Predicting red wolf release success in the southeastern United States

Journal of Wildlife Management
By: , and 



Although the red wolf (Canis rufus) was once found throughout the southeastern United States, indiscriminate killing and habitat destruction reduced its range to a small section of coastal Texas and Louisiana. Wolves trapped from 1973 to 1980 were taken to establish a captive breeding program that was used to repatriate 2 mainland and 3 island red wolf populations. We collected data from 320 red wolf releases in these areas and classified each as a success or failure based on survival and reproductive criteria, and whether recaptures were necessary to resolve conflicts with humans. We evaluated the relations between release success and conditions at the release sites, characteristics of released wolves, and release procedures. Although <44% of the variation in release success was explained, model performance based on jackknife tests indicated a 72-80% correct prediction rate for the 4 operational models we developed. The models indicated that success was associated with human influences on the landscape and the level of wolf habituation to humans prior to release. We applied the models to 31 prospective areas for wolf repatriation and calculated an index of release success for each area. Decision-makers can use these models to objectively rank prospective release areas and compare strengths and weaknesses of each.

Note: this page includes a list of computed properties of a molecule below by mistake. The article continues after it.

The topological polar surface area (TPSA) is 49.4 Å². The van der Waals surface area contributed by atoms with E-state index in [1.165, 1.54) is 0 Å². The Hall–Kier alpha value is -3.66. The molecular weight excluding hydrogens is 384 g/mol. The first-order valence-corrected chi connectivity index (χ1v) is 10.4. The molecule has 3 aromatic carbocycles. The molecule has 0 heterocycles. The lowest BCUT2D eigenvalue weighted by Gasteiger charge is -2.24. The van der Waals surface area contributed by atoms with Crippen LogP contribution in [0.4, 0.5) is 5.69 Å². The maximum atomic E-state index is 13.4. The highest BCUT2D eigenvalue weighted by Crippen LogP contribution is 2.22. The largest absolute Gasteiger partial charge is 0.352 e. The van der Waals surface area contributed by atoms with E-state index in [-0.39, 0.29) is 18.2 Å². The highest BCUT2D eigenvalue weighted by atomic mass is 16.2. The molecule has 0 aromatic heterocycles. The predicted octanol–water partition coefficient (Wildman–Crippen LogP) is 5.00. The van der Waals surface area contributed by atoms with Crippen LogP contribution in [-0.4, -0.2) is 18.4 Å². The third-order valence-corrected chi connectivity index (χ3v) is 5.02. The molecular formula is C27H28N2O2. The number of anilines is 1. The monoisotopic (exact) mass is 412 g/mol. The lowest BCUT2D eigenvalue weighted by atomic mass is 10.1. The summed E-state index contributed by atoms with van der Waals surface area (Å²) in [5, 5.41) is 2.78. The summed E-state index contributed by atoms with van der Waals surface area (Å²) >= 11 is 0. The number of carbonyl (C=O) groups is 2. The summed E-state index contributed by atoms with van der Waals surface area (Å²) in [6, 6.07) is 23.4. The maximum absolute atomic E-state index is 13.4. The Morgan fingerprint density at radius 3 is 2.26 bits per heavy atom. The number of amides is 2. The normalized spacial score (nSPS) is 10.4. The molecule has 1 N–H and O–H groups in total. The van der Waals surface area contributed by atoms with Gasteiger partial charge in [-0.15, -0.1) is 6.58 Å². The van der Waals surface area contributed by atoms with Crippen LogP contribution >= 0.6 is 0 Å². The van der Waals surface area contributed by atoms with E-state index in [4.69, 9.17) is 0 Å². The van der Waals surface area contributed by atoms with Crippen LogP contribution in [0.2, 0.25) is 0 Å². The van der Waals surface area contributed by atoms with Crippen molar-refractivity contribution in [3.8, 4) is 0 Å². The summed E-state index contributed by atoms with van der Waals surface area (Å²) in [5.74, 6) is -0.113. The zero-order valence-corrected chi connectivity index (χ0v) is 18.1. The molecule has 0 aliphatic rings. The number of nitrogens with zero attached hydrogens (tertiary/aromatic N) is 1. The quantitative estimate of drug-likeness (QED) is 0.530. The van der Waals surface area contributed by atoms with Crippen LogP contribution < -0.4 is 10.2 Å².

Publication type Article
Publication Subtype Journal Article
Title Predicting red wolf release success in the southeastern United States
Series title Journal of Wildlife Management
DOI 10.2307/3803197
Volume 64
Issue 4
Year Published 2000
Language English
Publisher Wildlife Society
Description 8 p.
First page 895
Last page 902
Online Only (Y/N) N
Additional Online Files (Y/N) N
Google Analytic Metrics Metrics page
Additional publication details